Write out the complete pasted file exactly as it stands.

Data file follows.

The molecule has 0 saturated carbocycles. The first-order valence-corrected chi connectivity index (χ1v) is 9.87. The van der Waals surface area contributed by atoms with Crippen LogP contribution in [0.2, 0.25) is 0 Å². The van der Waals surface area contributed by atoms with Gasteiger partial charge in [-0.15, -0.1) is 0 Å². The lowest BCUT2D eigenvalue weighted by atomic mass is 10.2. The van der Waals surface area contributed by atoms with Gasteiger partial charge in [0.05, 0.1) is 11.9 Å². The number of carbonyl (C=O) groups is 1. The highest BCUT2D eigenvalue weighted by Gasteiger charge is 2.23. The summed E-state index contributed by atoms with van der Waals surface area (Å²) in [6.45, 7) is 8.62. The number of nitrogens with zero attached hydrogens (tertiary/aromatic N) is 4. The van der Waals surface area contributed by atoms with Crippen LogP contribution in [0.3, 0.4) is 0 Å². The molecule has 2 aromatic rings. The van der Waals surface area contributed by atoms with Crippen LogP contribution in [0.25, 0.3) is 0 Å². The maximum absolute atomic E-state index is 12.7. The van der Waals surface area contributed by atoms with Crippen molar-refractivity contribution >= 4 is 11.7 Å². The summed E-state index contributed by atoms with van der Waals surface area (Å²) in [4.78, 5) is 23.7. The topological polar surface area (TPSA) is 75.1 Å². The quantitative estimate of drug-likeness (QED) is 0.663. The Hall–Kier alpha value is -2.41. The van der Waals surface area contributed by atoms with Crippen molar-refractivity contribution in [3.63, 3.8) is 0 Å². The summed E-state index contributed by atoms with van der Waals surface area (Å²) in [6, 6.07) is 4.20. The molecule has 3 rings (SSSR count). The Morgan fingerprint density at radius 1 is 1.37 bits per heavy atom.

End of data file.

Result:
The molecule has 0 saturated carbocycles. The first-order valence-corrected chi connectivity index (χ1v) is 9.87. The van der Waals surface area contributed by atoms with Crippen LogP contribution in [0.2, 0.25) is 0 Å². The van der Waals surface area contributed by atoms with Gasteiger partial charge in [-0.15, -0.1) is 0 Å². The lowest BCUT2D eigenvalue weighted by atomic mass is 10.2. The van der Waals surface area contributed by atoms with Gasteiger partial charge in [0.05, 0.1) is 11.9 Å². The number of carbonyl (C=O) groups is 1. The highest BCUT2D eigenvalue weighted by Gasteiger charge is 2.23. The summed E-state index contributed by atoms with van der Waals surface area (Å²) in [6.45, 7) is 8.62. The number of nitrogens with zero attached hydrogens (tertiary/aromatic N) is 4. The van der Waals surface area contributed by atoms with Crippen LogP contribution in [0.3, 0.4) is 0 Å². The molecule has 2 aromatic rings. The van der Waals surface area contributed by atoms with Crippen LogP contribution in [0.25, 0.3) is 0 Å². The maximum absolute atomic E-state index is 12.7. The van der Waals surface area contributed by atoms with Crippen molar-refractivity contribution >= 4 is 11.7 Å². The summed E-state index contributed by atoms with van der Waals surface area (Å²) in [4.78, 5) is 23.7. The topological polar surface area (TPSA) is 75.1 Å². The quantitative estimate of drug-likeness (QED) is 0.663. The Hall–Kier alpha value is -2.41. The van der Waals surface area contributed by atoms with Crippen molar-refractivity contribution in [3.63, 3.8) is 0 Å². The summed E-state index contributed by atoms with van der Waals surface area (Å²) in [6, 6.07) is 4.20. The molecule has 3 rings (SSSR count). The Morgan fingerprint density at radius 1 is 1.37 bits per heavy atom.